Transgender woman Monica Jones made headlines when her tourist visa was canceled and she was deported after trying to reenter Australia in December. There were various reasons given for her deportation in the media, some verging on hyperbolic.
According to abc.net.au these are court documents of the conversation that Monica had with the border guards when she tried to reënter.
Officer: When you were here on your previous trip, did you work at all?
Officer: Did you do any work at all where you earned some money?
Ms Jones said she was volunteering with the Scarlet Alliance Sex Workers Association to learn about Australia’s sex worker laws and how the organisation operated.
According to the story the abc the border guard took a few moments totally out of the blue and googled Monica’s name looking for a link to prostitution in Australia. The article continues…
About 10 minutes later, the immigration officer presented an explicit online advertisement showing photos of Ms Jones in suggestive poses.
Earlier another officer had Google searched the ad.
Officer: That’s you. I see you …
Officer: … in that photograph. And yeah it appears to me to be an advertisement for working for …
Jones: Is that not legal here?
About ten minutes later according to the abc monica composed herself and responded…
Jones: Of course I did it. I did. But you have to ask yourself – I didn’t know that it would be an issue … I can’t say how sorry I am. I got caught, yes, and did I lie? Yes … I f***ed up and I didn’t mean to f*** up and I’m sorry and I know I lied.
Sex work in Australia isn’t illegal, just not if you are a visiting on a visa. Violating that provision is cause for deportation.
But targeting someone by using a government data base for a commercial enterprise which would ultimately dehumanize and victimize an already marginalized sector of society is reprehensible.
Monica says that exactly what happened. The abc story continues….
Ms Jones alleges a television crew from the Seven Network’s Border Security program filming part of the interview contributed to her unfair treatment by creating an “intimidating environment”.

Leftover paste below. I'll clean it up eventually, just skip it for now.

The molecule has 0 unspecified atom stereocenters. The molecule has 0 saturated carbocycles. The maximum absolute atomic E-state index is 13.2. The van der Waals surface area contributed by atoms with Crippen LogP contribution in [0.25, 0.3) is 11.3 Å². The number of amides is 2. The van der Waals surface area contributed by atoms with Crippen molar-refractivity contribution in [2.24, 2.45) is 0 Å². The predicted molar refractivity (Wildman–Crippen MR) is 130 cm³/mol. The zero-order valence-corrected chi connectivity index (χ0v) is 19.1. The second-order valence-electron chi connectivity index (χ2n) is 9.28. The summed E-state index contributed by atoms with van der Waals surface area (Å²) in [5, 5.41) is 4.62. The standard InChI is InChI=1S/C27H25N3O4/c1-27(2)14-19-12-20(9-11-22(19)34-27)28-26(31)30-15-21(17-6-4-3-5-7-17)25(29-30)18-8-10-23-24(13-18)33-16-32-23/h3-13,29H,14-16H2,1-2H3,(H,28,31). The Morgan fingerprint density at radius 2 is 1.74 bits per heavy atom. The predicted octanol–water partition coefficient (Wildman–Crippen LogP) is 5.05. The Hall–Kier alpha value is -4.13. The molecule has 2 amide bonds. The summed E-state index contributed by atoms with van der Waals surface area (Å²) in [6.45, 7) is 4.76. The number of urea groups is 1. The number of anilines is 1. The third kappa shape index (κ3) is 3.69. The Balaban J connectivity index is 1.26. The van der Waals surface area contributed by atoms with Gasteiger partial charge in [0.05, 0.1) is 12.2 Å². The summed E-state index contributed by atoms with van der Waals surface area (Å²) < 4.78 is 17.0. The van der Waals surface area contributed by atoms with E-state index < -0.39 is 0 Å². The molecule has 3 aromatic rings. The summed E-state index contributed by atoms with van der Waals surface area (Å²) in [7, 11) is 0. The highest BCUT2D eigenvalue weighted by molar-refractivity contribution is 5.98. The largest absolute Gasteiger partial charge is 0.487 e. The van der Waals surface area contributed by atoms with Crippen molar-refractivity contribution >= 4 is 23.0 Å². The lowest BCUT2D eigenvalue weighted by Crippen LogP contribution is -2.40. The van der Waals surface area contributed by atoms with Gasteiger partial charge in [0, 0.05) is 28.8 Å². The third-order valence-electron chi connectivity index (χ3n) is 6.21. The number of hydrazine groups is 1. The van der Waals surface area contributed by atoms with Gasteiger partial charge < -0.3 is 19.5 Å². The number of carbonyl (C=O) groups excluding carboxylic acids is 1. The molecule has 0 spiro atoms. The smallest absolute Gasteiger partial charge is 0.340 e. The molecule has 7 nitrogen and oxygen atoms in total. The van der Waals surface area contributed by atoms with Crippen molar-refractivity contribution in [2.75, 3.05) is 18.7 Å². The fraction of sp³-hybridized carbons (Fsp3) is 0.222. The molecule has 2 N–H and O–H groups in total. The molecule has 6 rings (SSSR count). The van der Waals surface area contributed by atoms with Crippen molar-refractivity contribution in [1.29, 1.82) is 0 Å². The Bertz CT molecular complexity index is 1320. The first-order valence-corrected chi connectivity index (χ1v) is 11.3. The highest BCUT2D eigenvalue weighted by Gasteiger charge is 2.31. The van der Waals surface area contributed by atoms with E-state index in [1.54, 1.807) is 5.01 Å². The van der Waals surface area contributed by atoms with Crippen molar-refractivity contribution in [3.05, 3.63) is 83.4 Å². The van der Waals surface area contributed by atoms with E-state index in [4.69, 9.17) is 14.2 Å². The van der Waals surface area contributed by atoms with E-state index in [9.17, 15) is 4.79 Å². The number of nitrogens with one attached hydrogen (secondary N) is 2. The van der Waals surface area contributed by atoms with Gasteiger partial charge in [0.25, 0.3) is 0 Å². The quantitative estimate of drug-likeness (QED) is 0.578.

In her affidavit, Ms Jones said she was approached by a member of the television program who said: “Your story is really interesting. We would like to film your interview.”
“The television producer knew details of my case, which I found to be a breach of my confidentiality,” Ms Jones’s affidavit said.
“It seemed to me that the DIBP had shared information about me with Border Security and I felt that if I refused that the DIBP would form a poor impression of me.
“Every aspect of the process gave me the impression that the television program was connected to the DIBP and its decision making.
“I refused a number of times. But though I refused, the producer of Border Security came back into the interview room to again persuade me. I felt pressured to consent to the filming by both DIBP staff and the producers of the show.”
Ms Jones said she was given the impression that agreeing to be filmed would help her case.
The interview transcript showed the television crew left the room after Ms Jones asked them to stop filming.
However, despite the crew having already left, the immigration officer brings up the issue.
Officer: Are you OK if they continue to film or do you want this to stop? This is what it goes like … they come in, they film, they clear out whenever you like. It is up to you completely, it’s your will. Whatever you want.
Jones: I just don’t like what is going on here.
According to abc, customs officials checked her phoe records before she left Australia and a preceding visit.
Monica has maintained that she was in country to complete her education and to investigate the country’s progressive prostitution laws. Perhaps she’s been at least partially successful . Foreign nationals, specifically sex workers, are at risk of being victimized from the moment they enter until they leave according to the Australian Sex Workers Association.